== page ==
Learning Power: The Impact of space to inform, perform and reform design scholarship

Research output: Contribution to conferencePaper


From 1919-1933, the Bauhaus Art and Design School revolutionized design pedagogy through its radical and pioneering approach to studio and workshop teaching, embodied by Itten's 'preliminary course’. The ‘Masters’: Gropius, Rohe and Breuer proposed teaching styles that explored architecture and design theory. Moholy-Nagy developed new understandings of spatial abstraction through photography and sculpture (Droste), and, in more extreme conceptual forms, Schlemmer (Schlemmer) used the theatrical measurements of man to map and define space.

In the Autumn of 2018, we initiated an open studio at the Dessau Bauhaus (https://www.bauhaus-dessau.de/en/programmes/bauhaus-open-studios.html) with a cohort of 20 interior design students that developed new pedagogical insights into the relationships between space, architecture, furniture, product design and the human form. This paper describes a series of experimental workshops which advocate new pedagogic models of design education using environmental volume, human interaction and spatial immediacy. Using the iconic building as a backdrop, the workshops ruptured and reinterpreted the spatial principles from the great masters in a newly-defined context, exploring transitions and alignments in design pedagogy (Tovey) that enrich knowledge and empower an evolution in creative learning.

The workshops explored the ‘death of geography’ (Morgan) through mass digitalization and how this impacts the development of pedagogic constructive alignment (Biggs and Tang). This specifically emphasises a new relevance for spatial dimensions, enabling an examination of physical proximity (Hall) versus organisational juxtaposition (Dovey). This experimental pedagogic paradigm used geography and human proximities to re-define the learning relationship within an environment using territory, place and surface.

Two key pedagogic themes influenced by Bauhaus; spatial standards and experiential qualitative space, were examined during two interconnected studio workshops, where students mapped the Bauhaus environment through digital contouring, interpretive drawings and 3D explorations. The workshops tested the paradigms of geographic learning and investigated how human proximities form unique and powerful learning situations through exploration. The paper outlines series of new spatial standards which are developed between architecture, interior space and the human occupants. These themes widen through the analysis of learning productivity and spatial relationships and how their potential modification impacts upon the effectiveness of design communication. In addition, the studio explored, through qualitative analysis, the value of reinterpreting the constituent parts of design pedagogy using, arguably, the most famous of all design schools.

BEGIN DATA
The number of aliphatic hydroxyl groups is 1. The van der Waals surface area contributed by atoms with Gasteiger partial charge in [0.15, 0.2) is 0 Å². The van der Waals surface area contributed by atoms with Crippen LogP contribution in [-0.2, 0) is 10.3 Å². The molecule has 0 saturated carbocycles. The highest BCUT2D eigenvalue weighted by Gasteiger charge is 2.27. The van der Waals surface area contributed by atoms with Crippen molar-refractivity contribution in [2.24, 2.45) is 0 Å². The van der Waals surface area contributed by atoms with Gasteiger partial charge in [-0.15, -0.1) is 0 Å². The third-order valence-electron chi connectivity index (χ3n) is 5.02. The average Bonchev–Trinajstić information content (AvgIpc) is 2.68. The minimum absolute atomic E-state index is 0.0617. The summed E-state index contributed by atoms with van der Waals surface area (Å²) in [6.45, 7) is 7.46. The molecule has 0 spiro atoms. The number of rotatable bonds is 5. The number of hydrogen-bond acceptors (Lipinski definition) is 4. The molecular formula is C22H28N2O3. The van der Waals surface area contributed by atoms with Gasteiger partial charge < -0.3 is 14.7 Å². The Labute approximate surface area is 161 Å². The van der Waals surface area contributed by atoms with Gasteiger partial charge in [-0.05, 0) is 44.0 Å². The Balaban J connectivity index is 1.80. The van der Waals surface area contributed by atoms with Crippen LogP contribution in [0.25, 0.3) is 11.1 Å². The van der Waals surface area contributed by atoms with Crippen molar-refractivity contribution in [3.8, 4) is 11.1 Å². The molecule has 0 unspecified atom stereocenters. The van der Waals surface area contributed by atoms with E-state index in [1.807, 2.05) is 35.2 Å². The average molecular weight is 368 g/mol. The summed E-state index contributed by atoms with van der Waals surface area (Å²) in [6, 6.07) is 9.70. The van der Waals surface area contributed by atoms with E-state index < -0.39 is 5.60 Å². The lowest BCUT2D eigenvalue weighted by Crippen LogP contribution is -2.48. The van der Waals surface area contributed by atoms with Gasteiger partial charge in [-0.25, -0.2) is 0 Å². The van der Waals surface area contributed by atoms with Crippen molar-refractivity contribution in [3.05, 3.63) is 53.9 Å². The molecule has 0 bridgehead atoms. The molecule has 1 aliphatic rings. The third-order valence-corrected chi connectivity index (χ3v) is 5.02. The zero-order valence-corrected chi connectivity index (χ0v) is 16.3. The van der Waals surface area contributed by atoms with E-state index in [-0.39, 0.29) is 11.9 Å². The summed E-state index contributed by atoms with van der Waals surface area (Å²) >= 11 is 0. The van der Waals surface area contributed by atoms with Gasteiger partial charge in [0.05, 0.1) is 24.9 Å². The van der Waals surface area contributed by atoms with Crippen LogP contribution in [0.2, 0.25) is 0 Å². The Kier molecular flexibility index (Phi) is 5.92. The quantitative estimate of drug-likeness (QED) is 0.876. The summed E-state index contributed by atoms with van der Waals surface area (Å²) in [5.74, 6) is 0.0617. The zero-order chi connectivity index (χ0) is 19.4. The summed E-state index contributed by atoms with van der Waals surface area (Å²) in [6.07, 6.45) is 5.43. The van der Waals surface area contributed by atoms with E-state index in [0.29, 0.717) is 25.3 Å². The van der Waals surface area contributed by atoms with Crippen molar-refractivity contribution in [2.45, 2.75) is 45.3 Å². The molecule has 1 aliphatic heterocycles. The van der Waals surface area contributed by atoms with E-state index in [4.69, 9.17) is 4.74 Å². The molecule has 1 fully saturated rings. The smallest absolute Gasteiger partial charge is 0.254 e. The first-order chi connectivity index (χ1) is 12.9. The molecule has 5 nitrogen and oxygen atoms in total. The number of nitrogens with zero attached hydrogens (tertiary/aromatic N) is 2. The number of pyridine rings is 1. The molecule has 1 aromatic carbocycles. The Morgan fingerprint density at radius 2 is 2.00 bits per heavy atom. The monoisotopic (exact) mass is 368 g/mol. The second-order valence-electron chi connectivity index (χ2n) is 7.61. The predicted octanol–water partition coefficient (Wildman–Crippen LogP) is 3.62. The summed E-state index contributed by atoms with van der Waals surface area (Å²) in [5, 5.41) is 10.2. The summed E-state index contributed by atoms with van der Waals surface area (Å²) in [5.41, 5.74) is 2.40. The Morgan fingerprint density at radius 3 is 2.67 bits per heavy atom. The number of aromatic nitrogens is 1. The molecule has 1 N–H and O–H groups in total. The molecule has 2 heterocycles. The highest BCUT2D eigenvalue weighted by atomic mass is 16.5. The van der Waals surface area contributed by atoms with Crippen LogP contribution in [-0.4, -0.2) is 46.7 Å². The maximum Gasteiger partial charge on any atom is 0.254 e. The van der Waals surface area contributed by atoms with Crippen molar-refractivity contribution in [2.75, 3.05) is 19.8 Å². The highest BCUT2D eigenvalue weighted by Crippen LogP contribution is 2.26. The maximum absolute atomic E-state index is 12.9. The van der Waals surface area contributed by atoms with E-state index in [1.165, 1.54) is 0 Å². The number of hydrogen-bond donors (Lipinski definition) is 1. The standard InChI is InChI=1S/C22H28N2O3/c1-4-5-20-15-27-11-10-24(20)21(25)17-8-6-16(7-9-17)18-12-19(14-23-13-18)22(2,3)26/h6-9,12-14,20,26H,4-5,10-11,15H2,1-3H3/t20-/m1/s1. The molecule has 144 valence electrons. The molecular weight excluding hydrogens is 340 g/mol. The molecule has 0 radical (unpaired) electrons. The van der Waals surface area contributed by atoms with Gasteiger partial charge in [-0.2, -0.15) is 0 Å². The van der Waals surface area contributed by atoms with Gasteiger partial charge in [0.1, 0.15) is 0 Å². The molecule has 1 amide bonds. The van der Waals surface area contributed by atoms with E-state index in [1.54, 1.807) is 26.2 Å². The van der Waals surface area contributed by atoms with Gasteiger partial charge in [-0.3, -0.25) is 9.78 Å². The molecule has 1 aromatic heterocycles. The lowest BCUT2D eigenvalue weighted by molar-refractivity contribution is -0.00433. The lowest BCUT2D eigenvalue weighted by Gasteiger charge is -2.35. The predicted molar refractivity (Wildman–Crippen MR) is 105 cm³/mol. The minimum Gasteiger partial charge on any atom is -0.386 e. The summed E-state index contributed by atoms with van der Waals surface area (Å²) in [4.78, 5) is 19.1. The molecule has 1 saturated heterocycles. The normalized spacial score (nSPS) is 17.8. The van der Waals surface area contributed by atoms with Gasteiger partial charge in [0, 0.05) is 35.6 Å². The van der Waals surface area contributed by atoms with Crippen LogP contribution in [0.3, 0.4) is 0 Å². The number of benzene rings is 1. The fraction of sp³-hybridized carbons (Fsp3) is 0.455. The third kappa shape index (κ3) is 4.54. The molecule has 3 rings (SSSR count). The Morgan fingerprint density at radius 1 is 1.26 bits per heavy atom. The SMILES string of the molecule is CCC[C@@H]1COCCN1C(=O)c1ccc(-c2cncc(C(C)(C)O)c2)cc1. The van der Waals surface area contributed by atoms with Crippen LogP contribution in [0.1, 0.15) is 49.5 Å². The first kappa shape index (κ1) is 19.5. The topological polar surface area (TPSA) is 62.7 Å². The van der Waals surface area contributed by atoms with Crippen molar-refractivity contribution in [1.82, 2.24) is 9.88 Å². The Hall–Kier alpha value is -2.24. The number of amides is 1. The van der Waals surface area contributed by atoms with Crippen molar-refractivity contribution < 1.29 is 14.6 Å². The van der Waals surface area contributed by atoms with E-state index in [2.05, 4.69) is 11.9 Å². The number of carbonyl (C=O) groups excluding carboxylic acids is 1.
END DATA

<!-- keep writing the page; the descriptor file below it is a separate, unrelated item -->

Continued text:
The Bauhaus studio forms part of a wider design educational project under the title of 'Building: Future: Learning:' that uses the environment as a catalyst to form new harmonies between the pedagogic landscape and a spatial context. The themes ultimately contribute to an overarching investigation of how the impact of space, both 'within' and ‘without’ the design studio can inform, perform and reform the knowledge experience. By identifying how proximity can modify the perception of spatial territory, we hope to trigger new styles of design anthropology (Clarke; Smith et al.) and scholarship underpinned by the philosophy of Gropius to 'conceive, and create together the new construction of the future'.
Original languageEnglish
Publication statusPublished - 30 Jun 2019
EventInternational COnference on Pedagogy and Educational Sciences - Vienna, Austria
Duration: 20 Jun 201921 Jun 2019


ConferenceInternational COnference on Pedagogy and Educational Sciences
Abbreviated titleICPES 2019


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